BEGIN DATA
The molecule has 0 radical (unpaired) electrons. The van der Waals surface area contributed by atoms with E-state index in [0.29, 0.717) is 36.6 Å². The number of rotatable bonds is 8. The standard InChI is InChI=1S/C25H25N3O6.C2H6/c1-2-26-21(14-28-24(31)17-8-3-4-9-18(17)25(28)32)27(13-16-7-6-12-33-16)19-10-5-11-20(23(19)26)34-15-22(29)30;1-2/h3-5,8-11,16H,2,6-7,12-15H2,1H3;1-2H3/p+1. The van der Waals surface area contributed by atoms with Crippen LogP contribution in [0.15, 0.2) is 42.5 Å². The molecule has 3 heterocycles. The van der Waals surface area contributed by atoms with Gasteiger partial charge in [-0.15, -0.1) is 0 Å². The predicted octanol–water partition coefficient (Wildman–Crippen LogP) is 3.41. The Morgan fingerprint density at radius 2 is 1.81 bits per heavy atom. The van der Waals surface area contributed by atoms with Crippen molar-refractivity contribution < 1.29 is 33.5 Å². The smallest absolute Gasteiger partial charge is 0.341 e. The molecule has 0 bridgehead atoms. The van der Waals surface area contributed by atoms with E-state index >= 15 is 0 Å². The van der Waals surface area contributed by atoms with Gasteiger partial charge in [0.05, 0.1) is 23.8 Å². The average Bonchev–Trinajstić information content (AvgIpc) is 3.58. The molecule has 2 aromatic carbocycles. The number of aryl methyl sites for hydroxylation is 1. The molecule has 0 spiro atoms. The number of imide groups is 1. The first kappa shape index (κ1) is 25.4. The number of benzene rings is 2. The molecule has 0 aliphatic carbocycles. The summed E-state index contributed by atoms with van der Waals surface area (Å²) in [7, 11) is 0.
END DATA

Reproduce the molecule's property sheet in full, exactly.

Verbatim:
The molecule has 0 radical (unpaired) electrons. The van der Waals surface area contributed by atoms with E-state index in [0.29, 0.717) is 36.6 Å². The number of rotatable bonds is 8. The standard InChI is InChI=1S/C25H25N3O6.C2H6/c1-2-26-21(14-28-24(31)17-8-3-4-9-18(17)25(28)32)27(13-16-7-6-12-33-16)19-10-5-11-20(23(19)26)34-15-22(29)30;1-2/h3-5,8-11,16H,2,6-7,12-15H2,1H3;1-2H3/p+1. The van der Waals surface area contributed by atoms with Crippen LogP contribution in [0.15, 0.2) is 42.5 Å². The molecule has 3 heterocycles. The van der Waals surface area contributed by atoms with Gasteiger partial charge in [-0.15, -0.1) is 0 Å². The predicted octanol–water partition coefficient (Wildman–Crippen LogP) is 3.41. The Morgan fingerprint density at radius 2 is 1.81 bits per heavy atom. The van der Waals surface area contributed by atoms with Crippen molar-refractivity contribution < 1.29 is 33.5 Å². The smallest absolute Gasteiger partial charge is 0.341 e. The molecule has 0 bridgehead atoms. The van der Waals surface area contributed by atoms with E-state index >= 15 is 0 Å². The van der Waals surface area contributed by atoms with Gasteiger partial charge in [0.05, 0.1) is 23.8 Å². The average Bonchev–Trinajstić information content (AvgIpc) is 3.58. The molecule has 2 aromatic carbocycles. The number of aryl methyl sites for hydroxylation is 1. The molecule has 0 spiro atoms. The number of imide groups is 1. The first kappa shape index (κ1) is 25.4. The number of benzene rings is 2. The molecule has 0 aliphatic carbocycles. The summed E-state index contributed by atoms with van der Waals surface area (Å²) in [7, 11) is 0.